When James Balya set out to start an orchard of oranges in Nandere, Kadama sub-county, Kibuku district 10 years ago, community members scoffed at him.
The 56-year-old deviated from the common crop in the region, which is cotton. Many of the elderly attempted to discourage him, saying the soils had never favoured fruit growing.
However, Balya stood his ground. Today, he has a 15-acre orange orchard and is growing seedlings on eight acres.
“Had I been faint-hearted and heeded to what the community told me, I would still be drowning in abject poverty,” Balya says.
There are three seasons for oranges in a year, depending on the month a farmer set up the orchard.
For Balya, his first harvest is usually from November to December. The losses arising from rotting are experienced when fruits are kept in farm storage for a number of days.
This specifically happens in situations, where traders give the impression that they prefer fruits that had spent some time in farm storage because the peel would develop some resistance to breakage and, thus minimise damage during transportation.
His gross earnings are over sh20m per year.
Oranges can be grown from as low as sea level to 200m above sea level. Areas of low humidity are most ideal.
Such a climate is important for the control of diseases and for acquiring good oranges.
Oranges can be grown in a wide range of soils, provided they are well-drained. Fertile and well-aerated soils with a pH ranging from 6.0 to 6.5 are ideal.
It is advisable to test your soil and know its status. Soil testing can be done at all agriculture research centres.
Water requirements vary according to weather conditions, but, as a whole, the ideal range is between 450mm and 2,700mm per year.
What is the cost of seedlings?
An acre takes at least 120 seedlings. Seedlings cost between sh2,000 for non-grafted seedlings and sh3,000 for grafted seedlings, depending on location. With 120 seedlings, this costs sh240,000 or sh360,000.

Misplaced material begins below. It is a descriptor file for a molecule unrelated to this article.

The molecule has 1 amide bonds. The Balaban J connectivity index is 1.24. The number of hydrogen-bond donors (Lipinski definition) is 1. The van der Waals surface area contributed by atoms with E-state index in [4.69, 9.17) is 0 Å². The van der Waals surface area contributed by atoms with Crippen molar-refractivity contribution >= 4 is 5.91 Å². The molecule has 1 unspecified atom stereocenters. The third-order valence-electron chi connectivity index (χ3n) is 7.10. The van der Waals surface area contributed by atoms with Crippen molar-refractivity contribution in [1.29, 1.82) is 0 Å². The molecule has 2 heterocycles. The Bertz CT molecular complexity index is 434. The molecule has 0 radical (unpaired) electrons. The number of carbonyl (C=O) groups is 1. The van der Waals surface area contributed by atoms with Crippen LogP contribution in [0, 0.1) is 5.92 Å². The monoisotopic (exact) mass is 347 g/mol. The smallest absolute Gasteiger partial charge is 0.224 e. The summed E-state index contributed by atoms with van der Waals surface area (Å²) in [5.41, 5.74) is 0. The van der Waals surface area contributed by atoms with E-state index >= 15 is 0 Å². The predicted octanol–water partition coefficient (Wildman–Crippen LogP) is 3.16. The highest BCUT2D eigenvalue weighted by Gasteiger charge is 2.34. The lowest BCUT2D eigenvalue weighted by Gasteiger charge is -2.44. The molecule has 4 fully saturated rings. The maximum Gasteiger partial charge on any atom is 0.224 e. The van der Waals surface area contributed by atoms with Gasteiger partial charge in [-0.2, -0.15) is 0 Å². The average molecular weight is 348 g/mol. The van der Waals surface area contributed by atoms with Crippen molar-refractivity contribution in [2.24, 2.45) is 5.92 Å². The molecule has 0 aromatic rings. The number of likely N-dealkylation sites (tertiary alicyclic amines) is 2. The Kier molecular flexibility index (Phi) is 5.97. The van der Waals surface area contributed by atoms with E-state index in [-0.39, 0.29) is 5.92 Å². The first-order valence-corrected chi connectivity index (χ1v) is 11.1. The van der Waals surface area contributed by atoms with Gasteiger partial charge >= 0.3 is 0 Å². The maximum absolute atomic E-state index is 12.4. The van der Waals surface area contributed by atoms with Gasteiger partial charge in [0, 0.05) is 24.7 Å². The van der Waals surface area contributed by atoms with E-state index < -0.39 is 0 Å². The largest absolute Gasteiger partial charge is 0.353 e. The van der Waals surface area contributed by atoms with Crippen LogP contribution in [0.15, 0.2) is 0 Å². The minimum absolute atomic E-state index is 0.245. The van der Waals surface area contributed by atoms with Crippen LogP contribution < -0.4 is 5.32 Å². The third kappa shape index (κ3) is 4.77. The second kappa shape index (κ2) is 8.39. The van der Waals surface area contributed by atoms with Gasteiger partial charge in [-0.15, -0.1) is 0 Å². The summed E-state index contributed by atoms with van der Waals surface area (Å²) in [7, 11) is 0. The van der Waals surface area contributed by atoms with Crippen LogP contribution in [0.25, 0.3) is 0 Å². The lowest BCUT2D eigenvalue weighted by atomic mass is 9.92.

It is recommended that you obtain seedlings from certified nursery beds because they have knowledge of the management of diseases and budding.
Orange diseases and pests
Agronomists say fruit flies are the major pests that attack fruits, especially oranges.
These insects lead to loss of 80% of the orchard. It is highly recommended that the affected fruits be removed and buried immediately.
For an acre, you can buy at least six fruit fly traps. Each costs sh20,000, which makes sh120,000.
Some losses arising from rotting are experienced when fruits are kept in farm storage for a number of days.
This specifically happens in situations where traders give the impression that they prefer fruits that had spent some time in farm storage because the peel would develop some resistance to breakage and, thus minimise damage during transportation.
Recommended spacing for oranges is six metres by six metres. When planting, the holes should be two feet wide, as well as two feet deep.
It is advisable to dig the holes 30 days before planting. It is highly recommended you add organic fertilisers in the holes. Digging the holes costs sh1,000 each or sh450,000 for the acre.